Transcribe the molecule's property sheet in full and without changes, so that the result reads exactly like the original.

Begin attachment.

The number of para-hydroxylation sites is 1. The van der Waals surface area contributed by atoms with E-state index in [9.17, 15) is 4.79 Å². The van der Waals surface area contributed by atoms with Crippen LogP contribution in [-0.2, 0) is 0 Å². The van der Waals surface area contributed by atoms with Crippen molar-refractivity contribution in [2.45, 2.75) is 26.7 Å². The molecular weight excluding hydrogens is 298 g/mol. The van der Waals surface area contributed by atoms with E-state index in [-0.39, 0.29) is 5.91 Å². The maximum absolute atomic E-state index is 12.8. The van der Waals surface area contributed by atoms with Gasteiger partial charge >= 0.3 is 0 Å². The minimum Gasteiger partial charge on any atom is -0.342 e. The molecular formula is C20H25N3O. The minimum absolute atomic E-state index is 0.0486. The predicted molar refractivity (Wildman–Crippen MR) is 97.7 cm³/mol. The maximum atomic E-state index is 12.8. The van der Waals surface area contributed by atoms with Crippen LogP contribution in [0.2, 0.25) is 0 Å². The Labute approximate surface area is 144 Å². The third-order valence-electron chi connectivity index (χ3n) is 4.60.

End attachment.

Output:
The number of para-hydroxylation sites is 1. The van der Waals surface area contributed by atoms with E-state index in [9.17, 15) is 4.79 Å². The van der Waals surface area contributed by atoms with Crippen LogP contribution in [-0.2, 0) is 0 Å². The van der Waals surface area contributed by atoms with Crippen molar-refractivity contribution in [2.45, 2.75) is 26.7 Å². The molecular weight excluding hydrogens is 298 g/mol. The van der Waals surface area contributed by atoms with E-state index in [-0.39, 0.29) is 5.91 Å². The maximum absolute atomic E-state index is 12.8. The van der Waals surface area contributed by atoms with Gasteiger partial charge >= 0.3 is 0 Å². The minimum Gasteiger partial charge on any atom is -0.342 e. The molecular formula is C20H25N3O. The minimum absolute atomic E-state index is 0.0486. The predicted molar refractivity (Wildman–Crippen MR) is 97.7 cm³/mol. The maximum atomic E-state index is 12.8. The van der Waals surface area contributed by atoms with Crippen LogP contribution in [0.2, 0.25) is 0 Å². The Labute approximate surface area is 144 Å². The third-order valence-electron chi connectivity index (χ3n) is 4.60.